It's no wonder that in order to take their place among the truly special teams, the Rangers will have to find and keep their groove with special teams. It was there in Game 4, but the Friday night performance that was cause for optimism Sunday morning gave way to ineffectiveness and frustration Sunday night.
"It wasn't like last game," Marc Staal said. "We controlled the puck and the play [but we] just weren't able to continually create enough to score . . . We just weren't able to get one tonight."
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The Rangers went 0-for-4 on the power play in Sunday night's 2-0 loss to the Lightning after scoring two power-play goals in each of the previous three games. It also was a return to bad form after something of a recent power-play revival.
The Rangers were 6-for-40 on the power play in the playoffs before then going 6-for-13. They now are 12-for-57 after being denied Sunday night.
The Rangers were able to rattle off three shots on their first extra-man chance Sunday night and then had only two in the next three.
"We didn't do a very good job of managing in the sense of making plays and chipping shots in," Derek Stepan said. "We worked extremely hard to get the puck back on the power play and then just made poor decisions with it."
Additionally, the penalty kill, which was 4-for-4 in Game 4, allowed Steven Stamkos' goal at 18:22 of the second, one of three Lightning power plays.
"On the power play, that's a big goal late in the second period and they moved the puck really well there," Henrik Lundqvist said. "[They] made it tough for us to just be in a good position and that's what they do."
It still was a relatively decent showing for a Rangers team that allowed three power-play goals in Game 2.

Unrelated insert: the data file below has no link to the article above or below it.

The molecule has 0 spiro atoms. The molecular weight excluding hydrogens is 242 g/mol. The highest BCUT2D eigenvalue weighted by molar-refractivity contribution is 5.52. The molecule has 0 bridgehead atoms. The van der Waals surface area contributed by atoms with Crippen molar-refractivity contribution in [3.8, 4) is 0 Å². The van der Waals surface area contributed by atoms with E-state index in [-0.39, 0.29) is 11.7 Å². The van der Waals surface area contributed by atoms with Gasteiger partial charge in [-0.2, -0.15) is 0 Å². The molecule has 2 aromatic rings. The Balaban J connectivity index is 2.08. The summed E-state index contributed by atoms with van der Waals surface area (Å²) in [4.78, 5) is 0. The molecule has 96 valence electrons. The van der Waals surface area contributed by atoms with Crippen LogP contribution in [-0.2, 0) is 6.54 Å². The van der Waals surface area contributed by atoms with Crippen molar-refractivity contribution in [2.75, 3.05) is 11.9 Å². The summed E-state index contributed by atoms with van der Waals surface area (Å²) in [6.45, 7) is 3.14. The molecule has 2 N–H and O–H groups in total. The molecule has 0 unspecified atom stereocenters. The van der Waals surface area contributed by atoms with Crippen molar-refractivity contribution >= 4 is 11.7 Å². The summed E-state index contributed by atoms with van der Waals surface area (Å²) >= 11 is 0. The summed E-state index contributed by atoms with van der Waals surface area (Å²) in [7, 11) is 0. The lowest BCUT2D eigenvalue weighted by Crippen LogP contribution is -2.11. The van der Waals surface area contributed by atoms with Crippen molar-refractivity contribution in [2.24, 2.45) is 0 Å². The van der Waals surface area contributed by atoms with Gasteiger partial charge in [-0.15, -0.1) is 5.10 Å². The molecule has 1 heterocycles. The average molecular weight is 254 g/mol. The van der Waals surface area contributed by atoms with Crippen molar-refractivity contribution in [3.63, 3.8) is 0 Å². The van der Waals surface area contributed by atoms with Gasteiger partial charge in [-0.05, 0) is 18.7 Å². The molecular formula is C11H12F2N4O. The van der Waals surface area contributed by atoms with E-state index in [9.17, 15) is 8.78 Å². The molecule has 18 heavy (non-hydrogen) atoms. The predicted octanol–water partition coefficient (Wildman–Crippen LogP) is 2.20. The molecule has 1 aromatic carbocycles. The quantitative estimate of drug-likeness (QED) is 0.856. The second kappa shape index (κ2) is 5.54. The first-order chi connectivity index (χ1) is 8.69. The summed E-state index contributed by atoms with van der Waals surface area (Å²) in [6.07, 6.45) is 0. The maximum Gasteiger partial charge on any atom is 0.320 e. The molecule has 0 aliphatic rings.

"We've done a better job of getting on their guys and being more aggressive," Carl Hagelin said before the game. "It's all about stick positioning. In the first couple games, we gave them a few passes through our box that we usually don't give up, but here, as of late, we've kind of shut them down a little bit."
They'll need more of that as the series moves back to Tampa for Game 6. The Rangers are 6-1 when they outscore an opponent on special teams in these playoffs. They're 1-4 when they're outscored.
"They have some plays that are unique to their power play and some guys that are really heads-up, smart players that are making good passes," Tanner Glass said of the Lightning. "For a team that's generally like that, you have to be a little more aware of the passing lanes behind you. They're trying to go through the seam a lot and across the zone, and one thing we've been really mindful of is making sure we have those cross-seam passes covered."
They can watch all the video. They can look for tendencies. But it was clear Sunday night that previous success can mean little for the next game.
"We wipe the slate clean after every game," Glass said. "It's about focusing on making the play that's there."
On Tuesday night, their Stanley Cup hopes may depend on it.